That point is lost on the white supremacist media in the United States that masquerades daily as truth-tellers. The point is not that Black people, who will not accept Kamala Harris as an African American woman, indulge in a “reverse-racism,” if that is even a thing. It’s not. Far from it. What is at stake is the battle to unshackle white essentialism (that marches on pointing fingers at others) that is perched at the foundations of American institutions. Kamala Harris should be able to gallivant the outskirts of Philadelphia in the state of Pennsylvania, in redneck country, and speak freely about her heritage as an Irish American in the same way that her fathers have done in Jamaica for a century. The New York Times, CNN, MSNBC and the Huffington Post should then question any rednecks who challenge Kamala’s “proud” Irish plantation masters. But I doubt that would ever happen in American politics, for the very reason that I have underlined: White Essentialism, and with it, white supremacism—an illogical concoction of falsehood carefully fabricated in early European Academia to enhance the European Miracle.

What remains in America is a battle of unshackling identities and correcting historical paralogisms. Caucasians can remain Caucasians; Indians can remain Indians, and so must African Americans. That is not to say people don’t mix. They do. But the people reserve the right to identify who is a part of their society as much as the United States reserves the right to identify who is American or not.


  1. Succinct as always.

    The funny part is that while she and her people are clamoring for black identity, cortez from the same platform is arguing albeit mockingly that she cortez cannot be identified as black because some grandmother down the line was black.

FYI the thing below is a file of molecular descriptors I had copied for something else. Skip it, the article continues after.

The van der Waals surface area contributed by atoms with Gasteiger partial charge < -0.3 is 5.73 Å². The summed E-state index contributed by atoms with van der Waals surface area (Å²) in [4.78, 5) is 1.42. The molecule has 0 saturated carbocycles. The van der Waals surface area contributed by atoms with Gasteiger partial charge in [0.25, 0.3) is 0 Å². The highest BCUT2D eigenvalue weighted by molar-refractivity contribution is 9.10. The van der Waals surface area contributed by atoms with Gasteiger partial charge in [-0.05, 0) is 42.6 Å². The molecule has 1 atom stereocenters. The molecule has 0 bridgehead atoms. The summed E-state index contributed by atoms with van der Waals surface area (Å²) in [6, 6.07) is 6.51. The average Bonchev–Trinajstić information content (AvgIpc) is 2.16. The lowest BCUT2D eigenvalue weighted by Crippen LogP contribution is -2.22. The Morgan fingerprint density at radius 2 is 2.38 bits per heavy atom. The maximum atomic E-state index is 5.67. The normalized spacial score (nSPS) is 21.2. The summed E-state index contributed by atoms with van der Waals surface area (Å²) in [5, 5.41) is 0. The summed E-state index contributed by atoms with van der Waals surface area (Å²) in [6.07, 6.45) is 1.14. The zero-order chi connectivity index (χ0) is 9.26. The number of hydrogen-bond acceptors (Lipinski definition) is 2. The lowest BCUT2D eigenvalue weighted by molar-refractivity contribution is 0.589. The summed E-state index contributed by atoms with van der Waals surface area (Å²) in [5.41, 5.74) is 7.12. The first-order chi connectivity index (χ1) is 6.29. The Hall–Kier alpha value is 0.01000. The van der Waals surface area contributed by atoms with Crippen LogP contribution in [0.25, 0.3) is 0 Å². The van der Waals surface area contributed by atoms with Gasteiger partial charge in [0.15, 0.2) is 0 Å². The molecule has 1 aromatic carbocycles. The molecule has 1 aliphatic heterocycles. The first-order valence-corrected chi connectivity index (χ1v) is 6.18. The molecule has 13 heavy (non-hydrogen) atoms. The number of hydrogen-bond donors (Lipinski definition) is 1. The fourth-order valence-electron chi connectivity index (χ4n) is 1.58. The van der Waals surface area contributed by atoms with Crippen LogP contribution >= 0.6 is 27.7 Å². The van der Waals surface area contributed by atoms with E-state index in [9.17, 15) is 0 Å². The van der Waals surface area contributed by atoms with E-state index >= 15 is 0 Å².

But let’s give her few years and let’s see if she wouldn’t want what she’s rejecting really bad. It only become fashionable to be black when they need political vote. They have no shame

  2. Let’s keep on dividing ourselves into even tinier subgroups and fighting each other on the basis of very emotional or puritanical considerations. It will be easier for them to crush us…Who will be the ultimate winners? It won’t be any of the small tiny shade based groups, origin based groups, or ancestry based groups…

    • Lama Rana
      I wonder how many people know that Malcolm X’s mother was an immigrant from Grenada born from a Scottish father and black mother… This Scottish man apparently raped this lady when she was only 11 and from that she gave birth to Malcolm’s mother who later moved to Canada and then eventually moved to the US where Malcolm was born… So I wonder what’s the point of bringing some black person supposed Irish or European ancestry. How many of the slaves ancestors were raped by these bastards?…. A little context is good sometimes….

    • Very fair point once more.

      But I don’t think the OP was trying to subdivide black folk with a view to further weaken us. I think the intent was to point out, at the risk of stating what’s already known and obvious, the blatant hypocrisy, racism and what appears to be the inherent dislike to identify as one of theirs anything that has black blood in it, by the Caucasian.

      From what I understood of the post, he is basically just calling out the purist attitudes of the people of the paler hue, and, in the example of the Afro-Japanese tennis lady, relegate the African-ness, wherever and whenever they can, in the person on the subject of some tremendous achievement.

      I could be wrong and rambling, tho.

    • Lama Rana
      “Yes Black people should question a person’s blackness”. Why if not for dividing us. We should question someone’s commitment to black causes not their blackness. We have had several bad african presidents who are clearly working in the interest of former colonial powers and against their own people. However that does not take away the fact that they are africans…

    • In the African context, yes, a question of someone’s race wouldn’t even feature in our conversations, cuz, well, we’re virtually homogenous.

      But in the American context, the question of race will always feature when those involved are people of color.

    • … especially, I suppose I should add, when the person of color begins to create a narrative around a particular group of people, in this case black people, to curry favors and votes.